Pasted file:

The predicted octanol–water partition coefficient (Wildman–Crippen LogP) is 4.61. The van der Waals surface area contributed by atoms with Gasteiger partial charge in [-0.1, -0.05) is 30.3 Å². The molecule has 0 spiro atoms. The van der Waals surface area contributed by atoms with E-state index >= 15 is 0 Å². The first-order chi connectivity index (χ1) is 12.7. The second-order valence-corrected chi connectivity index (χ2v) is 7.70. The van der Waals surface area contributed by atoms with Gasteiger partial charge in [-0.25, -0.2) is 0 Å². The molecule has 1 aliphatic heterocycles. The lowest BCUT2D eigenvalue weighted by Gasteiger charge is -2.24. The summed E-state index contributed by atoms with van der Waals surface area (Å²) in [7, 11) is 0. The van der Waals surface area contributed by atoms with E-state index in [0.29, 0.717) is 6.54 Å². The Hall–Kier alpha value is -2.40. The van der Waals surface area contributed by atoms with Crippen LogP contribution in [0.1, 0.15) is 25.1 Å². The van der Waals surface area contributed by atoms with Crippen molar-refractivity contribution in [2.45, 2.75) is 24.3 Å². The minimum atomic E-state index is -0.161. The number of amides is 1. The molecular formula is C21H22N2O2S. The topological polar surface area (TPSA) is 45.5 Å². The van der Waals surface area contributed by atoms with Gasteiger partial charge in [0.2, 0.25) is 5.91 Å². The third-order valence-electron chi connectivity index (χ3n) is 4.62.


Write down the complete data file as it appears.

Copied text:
The predicted octanol–water partition coefficient (Wildman–Crippen LogP) is 4.61. The van der Waals surface area contributed by atoms with Gasteiger partial charge in [-0.1, -0.05) is 30.3 Å². The molecule has 0 spiro atoms. The van der Waals surface area contributed by atoms with E-state index >= 15 is 0 Å². The first-order chi connectivity index (χ1) is 12.7. The second-order valence-corrected chi connectivity index (χ2v) is 7.70. The van der Waals surface area contributed by atoms with Gasteiger partial charge in [-0.25, -0.2) is 0 Å². The molecule has 1 aliphatic heterocycles. The lowest BCUT2D eigenvalue weighted by Gasteiger charge is -2.24. The summed E-state index contributed by atoms with van der Waals surface area (Å²) in [7, 11) is 0. The van der Waals surface area contributed by atoms with E-state index in [0.29, 0.717) is 6.54 Å². The Hall–Kier alpha value is -2.40. The van der Waals surface area contributed by atoms with Crippen LogP contribution in [0.1, 0.15) is 25.1 Å². The van der Waals surface area contributed by atoms with Crippen molar-refractivity contribution in [2.45, 2.75) is 24.3 Å². The minimum atomic E-state index is -0.161. The number of amides is 1. The molecular formula is C21H22N2O2S. The topological polar surface area (TPSA) is 45.5 Å². The van der Waals surface area contributed by atoms with Gasteiger partial charge in [0.2, 0.25) is 5.91 Å². The third-order valence-electron chi connectivity index (χ3n) is 4.62.